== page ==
Molecular automatons could detect and treat disease in the body
29 June 2009
Researchers from the Artificial Intelligence Group (LIA) at the
Universidad Politécnica de Madrid's School of Computing have designed a
biomolecular automaton and several genetic circuits with potential
future applications in the field of vanguard medicine.
Depending on how it is programmed, the molecular automaton detects
DNA or RNA signals in vitro. In the future, though, provided it passes
all the experimental tests, it will be able to operate inside the human
The ultimate aim of a molecular automaton is to detect and treat
diseases in situ inside a human organism. Fitted inside the
organism, the automaton detects anomalies and dispenses the right
medicine at the right time. Biomolecular automata are artificial devices
built with biomolecules and designed to operate inside a living
These automata are engineered by first drafting a pencil-and-paper
design or specification. Then a mathematical model is built describing
the equations governing its operation. This is followed by a computer
simulation. Finally, the automaton is implemented in a biotechnology
laboratory. The whole process will be repeated cyclically until the
automaton has the desired features and functionality.
The design and application of programmable molecular automata to the
diagnosis and in vivo treatment of diseases (also known as intelligent
drug) is a recent and promising application of DNA computing to
biomedicine, which was initiated by Prof. Yaakov Benenson in 2004.
The new biomolecular automaton designed and modelled at the UPM's
School of Computing has been sent to the Technische Universität
München's nanobiotechology laboratory for implementation and, if it
works, will be applied to medical research.
The LIA has also designed several circuits or synthetic biological
oscillators, whose job is to synchronize the activity of biomolecular
automata in a living system.
One of the synthetic biomolecular circuit designs developed by this
group was presented at the 3rd International Workshop on Practical
Applications of Computational Biology & Bioinformatics (IWPACBB'09) to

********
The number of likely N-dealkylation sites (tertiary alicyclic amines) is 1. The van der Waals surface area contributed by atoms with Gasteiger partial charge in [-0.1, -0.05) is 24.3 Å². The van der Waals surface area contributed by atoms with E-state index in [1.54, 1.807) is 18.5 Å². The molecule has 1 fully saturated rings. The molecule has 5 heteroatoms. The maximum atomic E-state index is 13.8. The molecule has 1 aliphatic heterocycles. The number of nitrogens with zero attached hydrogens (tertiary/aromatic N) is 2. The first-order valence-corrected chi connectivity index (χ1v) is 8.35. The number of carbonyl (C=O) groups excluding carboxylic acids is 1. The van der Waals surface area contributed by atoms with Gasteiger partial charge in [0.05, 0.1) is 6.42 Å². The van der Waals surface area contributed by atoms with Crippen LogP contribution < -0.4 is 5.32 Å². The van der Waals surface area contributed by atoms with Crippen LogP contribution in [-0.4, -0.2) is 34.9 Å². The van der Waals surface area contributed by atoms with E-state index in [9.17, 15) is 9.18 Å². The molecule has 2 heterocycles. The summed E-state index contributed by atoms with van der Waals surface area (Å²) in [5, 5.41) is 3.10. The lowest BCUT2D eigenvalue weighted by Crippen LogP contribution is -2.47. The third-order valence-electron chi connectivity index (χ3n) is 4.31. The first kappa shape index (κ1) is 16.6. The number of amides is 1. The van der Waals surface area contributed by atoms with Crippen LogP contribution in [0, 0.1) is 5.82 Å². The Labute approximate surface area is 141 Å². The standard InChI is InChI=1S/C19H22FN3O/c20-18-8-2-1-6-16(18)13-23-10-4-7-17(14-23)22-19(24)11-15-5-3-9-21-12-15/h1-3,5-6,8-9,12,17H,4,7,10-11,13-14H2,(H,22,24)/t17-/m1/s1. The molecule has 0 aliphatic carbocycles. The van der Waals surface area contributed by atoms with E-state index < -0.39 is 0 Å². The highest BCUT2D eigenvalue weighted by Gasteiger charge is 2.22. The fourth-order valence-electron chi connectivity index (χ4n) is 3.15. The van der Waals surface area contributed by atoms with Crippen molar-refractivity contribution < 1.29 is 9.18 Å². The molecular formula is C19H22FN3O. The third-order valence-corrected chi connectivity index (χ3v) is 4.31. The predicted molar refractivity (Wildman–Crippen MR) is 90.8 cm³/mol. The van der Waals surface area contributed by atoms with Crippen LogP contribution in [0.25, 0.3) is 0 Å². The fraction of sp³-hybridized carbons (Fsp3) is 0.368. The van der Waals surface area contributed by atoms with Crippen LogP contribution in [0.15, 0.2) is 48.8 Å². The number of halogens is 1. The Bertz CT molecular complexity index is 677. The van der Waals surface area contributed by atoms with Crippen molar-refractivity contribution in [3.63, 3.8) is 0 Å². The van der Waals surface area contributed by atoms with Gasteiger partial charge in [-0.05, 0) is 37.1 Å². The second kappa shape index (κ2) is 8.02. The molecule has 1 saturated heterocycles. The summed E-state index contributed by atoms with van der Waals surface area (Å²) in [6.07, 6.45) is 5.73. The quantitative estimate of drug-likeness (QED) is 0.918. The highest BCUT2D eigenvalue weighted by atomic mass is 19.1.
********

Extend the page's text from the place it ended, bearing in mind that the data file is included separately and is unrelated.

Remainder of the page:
be held in Salamanca (Spain) in mid June.
The synthetic genetic circuit to be presented at Salamanca outputs a
biological signal. The signal concentration alternates at regular time
intervals and can be used as a clock signal for synchronizing biological
processes. The clock signal frequency of this oscillating circuit can be
modified (faster or slower clock), and it will act on a biological
circuit in the same way as the clock signal in digital computers.
This design will also be implemented at the Technische Universität
München and, if it works properly, will be donated to the Registry of
Standard Biological Parts, the open source genetic circuits design
database maintained by the Biobricks Foundation, associated with MIT.
This circuit or genetic oscillator is to be used as a module for
synchronizing the activity of other modules of a more complex genetic
circuit or as a synchronization signal controlling the activity and the
operating rate of a set of biomolecular automata. These oscillating
circuits are like traffic lights deployed inside a cell or a bacteria
that control and regulate the operation of the other circuits or
The aim of this project, which started in 2006 and is to finish at
the end of 2009, is to advance natural computing and systems biology
using a cell-inspired distributed computing model (called P system or
membrane computing), as well as to develop synthetic biology by
designing new circuits and biomolecular automata.
As a branch of science, natural computing has two goals: understand
the computational processes taking place in nature (particularly,
biology) and develop computational models inspired by nature.
Systems biology pursues the challenge of developing robust and
precise mathematical models whose application can describe, understand
and make predictions on complex biological systems and processes. The
budding discipline of synthetic biology aims to design and build new
devices and artificial biological organisms, as well as redesign and
reprogram natural biological systems.
This project, led by School of Computer professor Alfonso
Rodríguez-Patón and researched by doctoral candidate Jesús Miró Bueno,
has been funded by the Spanish Ministry of Education and Science
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